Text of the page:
Elon Musk desires to save lots of the ‘public sq..’ Tech veterans have a reality-check for him.
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Below: Senate Majority Leader Charles E. Schumer (DN.Y.) says he plans to put antitrust legislation up for a vote, and the FTC issues a policy statement on children’s privacy. First:
Musk wants to save the ‘public square.’ Tech veterans have a reality check for him.
Elon Musk says he wants to help rescue the digital “public space” by overhauling Twitter.
But in a new open letter to the tech mogul, a group of veteran social media safety professionals warn Musk that doing so will take a lot more work than offering generic pledges to uphold “free speech.”
In a missive shared exclusively with The Technology 202, members of the newly formed Integrity Institute nonprofit organization told Musk that to achieve his goals, he will need to think a lot more deeply about how to actually implement those plans and to make thorny calls around harmful content that industry leaders have grappled with for years. And it won’t be as easy as granting everyone a digital podium.
Sagnik Ghosh, a member of the institute and former Facebook staffer, said the group felt the need to be “standing up for professionals in the space” and to push back on Musk’s aspersions, which Ghosh said suggest “there’s just a bunch of fools running around in these companies who don’t know what they’re doing.”
“The Internet is not new. These issues are not new. These issues are incredibly challenging. I think we really want to push back on the point that there’s really easy solutions to this,” he said.
In the letter, the group said that while they “agree that social media is pretty broken,” simply “giving everyone the mic” in the name of “free expression” doesn’t solve the problem.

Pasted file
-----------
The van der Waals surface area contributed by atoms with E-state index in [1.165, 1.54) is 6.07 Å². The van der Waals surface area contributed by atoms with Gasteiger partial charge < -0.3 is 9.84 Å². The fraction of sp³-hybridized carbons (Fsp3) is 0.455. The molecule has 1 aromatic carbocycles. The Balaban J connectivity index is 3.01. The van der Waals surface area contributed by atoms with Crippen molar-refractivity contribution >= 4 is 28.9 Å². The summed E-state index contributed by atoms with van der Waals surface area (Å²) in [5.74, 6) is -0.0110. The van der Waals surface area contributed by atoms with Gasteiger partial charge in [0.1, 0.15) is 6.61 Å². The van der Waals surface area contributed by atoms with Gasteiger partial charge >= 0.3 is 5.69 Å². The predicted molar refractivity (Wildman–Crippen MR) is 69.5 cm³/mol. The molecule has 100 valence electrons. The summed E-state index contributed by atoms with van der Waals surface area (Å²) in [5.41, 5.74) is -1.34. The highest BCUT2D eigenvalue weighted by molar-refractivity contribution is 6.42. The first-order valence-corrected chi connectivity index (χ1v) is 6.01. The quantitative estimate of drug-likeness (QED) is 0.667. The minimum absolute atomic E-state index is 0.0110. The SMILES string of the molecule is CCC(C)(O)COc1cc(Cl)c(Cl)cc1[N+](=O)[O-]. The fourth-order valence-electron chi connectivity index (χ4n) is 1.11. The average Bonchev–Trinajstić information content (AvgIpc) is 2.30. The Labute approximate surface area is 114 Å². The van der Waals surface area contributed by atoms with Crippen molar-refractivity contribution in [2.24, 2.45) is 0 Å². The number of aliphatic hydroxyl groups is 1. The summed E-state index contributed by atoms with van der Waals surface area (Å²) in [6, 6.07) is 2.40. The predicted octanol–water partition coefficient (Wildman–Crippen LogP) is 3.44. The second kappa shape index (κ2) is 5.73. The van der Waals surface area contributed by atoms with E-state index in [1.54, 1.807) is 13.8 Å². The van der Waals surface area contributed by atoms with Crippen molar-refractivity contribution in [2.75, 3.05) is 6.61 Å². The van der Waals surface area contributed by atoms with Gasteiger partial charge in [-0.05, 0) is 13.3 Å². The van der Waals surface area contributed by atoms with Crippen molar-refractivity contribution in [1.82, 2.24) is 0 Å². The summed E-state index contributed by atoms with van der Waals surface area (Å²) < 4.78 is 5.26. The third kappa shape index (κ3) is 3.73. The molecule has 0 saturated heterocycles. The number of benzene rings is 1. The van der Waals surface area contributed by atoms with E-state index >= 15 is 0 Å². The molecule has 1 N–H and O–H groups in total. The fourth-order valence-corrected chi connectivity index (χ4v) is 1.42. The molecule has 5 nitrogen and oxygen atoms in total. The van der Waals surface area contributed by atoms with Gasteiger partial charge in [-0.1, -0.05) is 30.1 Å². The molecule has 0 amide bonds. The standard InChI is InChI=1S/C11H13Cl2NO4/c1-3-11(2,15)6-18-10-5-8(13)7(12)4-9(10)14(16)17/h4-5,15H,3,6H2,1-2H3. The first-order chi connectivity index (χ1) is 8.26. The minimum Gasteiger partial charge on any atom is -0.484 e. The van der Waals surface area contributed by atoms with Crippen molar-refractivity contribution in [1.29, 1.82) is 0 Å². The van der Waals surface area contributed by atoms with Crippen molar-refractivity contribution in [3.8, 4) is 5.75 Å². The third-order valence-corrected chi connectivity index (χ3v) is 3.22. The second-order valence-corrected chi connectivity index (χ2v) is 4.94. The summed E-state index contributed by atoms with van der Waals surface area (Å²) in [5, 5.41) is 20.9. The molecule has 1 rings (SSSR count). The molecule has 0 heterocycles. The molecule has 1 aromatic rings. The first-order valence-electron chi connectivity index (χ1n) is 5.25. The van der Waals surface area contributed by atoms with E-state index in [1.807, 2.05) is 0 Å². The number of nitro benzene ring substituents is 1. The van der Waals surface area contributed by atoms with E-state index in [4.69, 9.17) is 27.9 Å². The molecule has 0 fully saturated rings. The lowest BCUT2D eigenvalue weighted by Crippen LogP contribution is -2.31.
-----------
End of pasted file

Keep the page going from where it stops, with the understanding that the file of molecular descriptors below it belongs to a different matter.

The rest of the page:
Musk did not return a request for comment Thursday.
Ghosh said establishing guardrails around harmful content is in fact essential to protecting the free speech of many users who might otherwise be isolated online.
“If you allow anyone to say whatever they want to amplify that as much as they want, it’s very easy to drown out and silence a lot of voices, through harassment, through threats of violence … and so that doesn’t guarantee freedom of speech for everybody,” he said.
And just because some potentially harmful posts may be allowed doesn’t mean they should be entitled to amplification. “Freedom of speech is not the same as freedom of reach,” he said.
The group wrote that while they agree with Musk’s goal of trying to boost algorithmic transparency, the key to building trust with users is making clear why some posts are performing better than others, and that requires sharing “public aggregate metrics.”
So far, Musk has floated boosting transparency by making Twitter’s algorithm “open source.” Ghosh said that approach “doesn’t make any sense” and won’t achieve what Musk is after.
“Just showing random coefficients in some big machine learning system is not going to be meaningful to anybody. … It’s very difficult to be able to interpret any of that,” he said.
Ghosh said the key is to clearly show people how a platform’s algorithms are affecting everyone, and why they were designed that way — not just one-off decisions for a single user.
They wrote that it’s also crucial for “executives to support those employees on the ground level who are tasked with building” and “enforcing their decisions consistently.”
Ghosh said Musk’s recent remarks lashing out at decisions by Twitter’s safety teams and elevating criticisms of individual executives haven’t inspired confidence in that regard.
And while Musk has railed against some of Twitter’s past decisions as evidence of a “strong left-wing bias,” members of the Integrity Institute argued that a single person unilaterally making decisions about the company’s content decisions would be a step backward.